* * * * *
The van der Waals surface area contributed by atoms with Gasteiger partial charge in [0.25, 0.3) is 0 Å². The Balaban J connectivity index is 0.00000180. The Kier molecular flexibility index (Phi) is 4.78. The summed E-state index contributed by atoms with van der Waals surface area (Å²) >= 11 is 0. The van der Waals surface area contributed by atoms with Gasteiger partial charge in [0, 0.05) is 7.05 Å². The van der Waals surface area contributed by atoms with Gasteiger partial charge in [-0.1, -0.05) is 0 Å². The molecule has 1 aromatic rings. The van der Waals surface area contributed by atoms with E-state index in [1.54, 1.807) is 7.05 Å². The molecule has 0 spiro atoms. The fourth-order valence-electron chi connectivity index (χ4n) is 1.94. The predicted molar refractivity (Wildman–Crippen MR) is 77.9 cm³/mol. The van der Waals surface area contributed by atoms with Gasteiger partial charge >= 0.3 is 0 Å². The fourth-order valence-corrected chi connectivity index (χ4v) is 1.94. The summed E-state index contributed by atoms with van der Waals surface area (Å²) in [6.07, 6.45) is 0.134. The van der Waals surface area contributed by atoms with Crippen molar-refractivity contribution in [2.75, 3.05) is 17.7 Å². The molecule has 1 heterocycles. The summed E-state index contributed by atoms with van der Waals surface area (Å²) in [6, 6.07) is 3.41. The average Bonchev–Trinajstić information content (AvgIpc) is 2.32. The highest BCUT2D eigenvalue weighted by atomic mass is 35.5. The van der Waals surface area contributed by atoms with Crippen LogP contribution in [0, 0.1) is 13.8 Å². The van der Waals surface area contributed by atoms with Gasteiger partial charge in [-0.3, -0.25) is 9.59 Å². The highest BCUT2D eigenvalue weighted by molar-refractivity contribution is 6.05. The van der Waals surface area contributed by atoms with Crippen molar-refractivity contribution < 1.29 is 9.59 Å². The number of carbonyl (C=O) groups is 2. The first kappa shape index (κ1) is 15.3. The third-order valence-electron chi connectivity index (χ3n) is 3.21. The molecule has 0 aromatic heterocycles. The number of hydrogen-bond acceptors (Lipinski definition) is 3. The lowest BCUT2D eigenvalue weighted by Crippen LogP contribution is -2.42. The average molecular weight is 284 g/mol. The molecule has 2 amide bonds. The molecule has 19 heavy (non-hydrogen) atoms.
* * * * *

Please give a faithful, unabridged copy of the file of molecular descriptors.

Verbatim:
The van der Waals surface area contributed by atoms with Gasteiger partial charge in [0.25, 0.3) is 0 Å². The Balaban J connectivity index is 0.00000180. The Kier molecular flexibility index (Phi) is 4.78. The summed E-state index contributed by atoms with van der Waals surface area (Å²) >= 11 is 0. The van der Waals surface area contributed by atoms with Gasteiger partial charge in [0, 0.05) is 7.05 Å². The van der Waals surface area contributed by atoms with Gasteiger partial charge in [-0.1, -0.05) is 0 Å². The molecule has 1 aromatic rings. The van der Waals surface area contributed by atoms with E-state index in [1.54, 1.807) is 7.05 Å². The molecule has 0 spiro atoms. The fourth-order valence-electron chi connectivity index (χ4n) is 1.94. The predicted molar refractivity (Wildman–Crippen MR) is 77.9 cm³/mol. The van der Waals surface area contributed by atoms with Gasteiger partial charge >= 0.3 is 0 Å². The fourth-order valence-corrected chi connectivity index (χ4v) is 1.94. The summed E-state index contributed by atoms with van der Waals surface area (Å²) in [6.07, 6.45) is 0.134. The van der Waals surface area contributed by atoms with Crippen molar-refractivity contribution in [2.75, 3.05) is 17.7 Å². The molecule has 1 heterocycles. The summed E-state index contributed by atoms with van der Waals surface area (Å²) in [6, 6.07) is 3.41. The average Bonchev–Trinajstić information content (AvgIpc) is 2.32. The highest BCUT2D eigenvalue weighted by atomic mass is 35.5. The van der Waals surface area contributed by atoms with Crippen LogP contribution in [0, 0.1) is 13.8 Å². The van der Waals surface area contributed by atoms with Gasteiger partial charge in [-0.3, -0.25) is 9.59 Å². The highest BCUT2D eigenvalue weighted by molar-refractivity contribution is 6.05. The van der Waals surface area contributed by atoms with Crippen molar-refractivity contribution < 1.29 is 9.59 Å². The number of carbonyl (C=O) groups is 2. The first kappa shape index (κ1) is 15.3. The third-order valence-electron chi connectivity index (χ3n) is 3.21. The molecule has 0 aromatic heterocycles. The number of hydrogen-bond acceptors (Lipinski definition) is 3. The lowest BCUT2D eigenvalue weighted by Crippen LogP contribution is -2.42. The average molecular weight is 284 g/mol. The molecule has 2 amide bonds. The molecule has 19 heavy (non-hydrogen) atoms.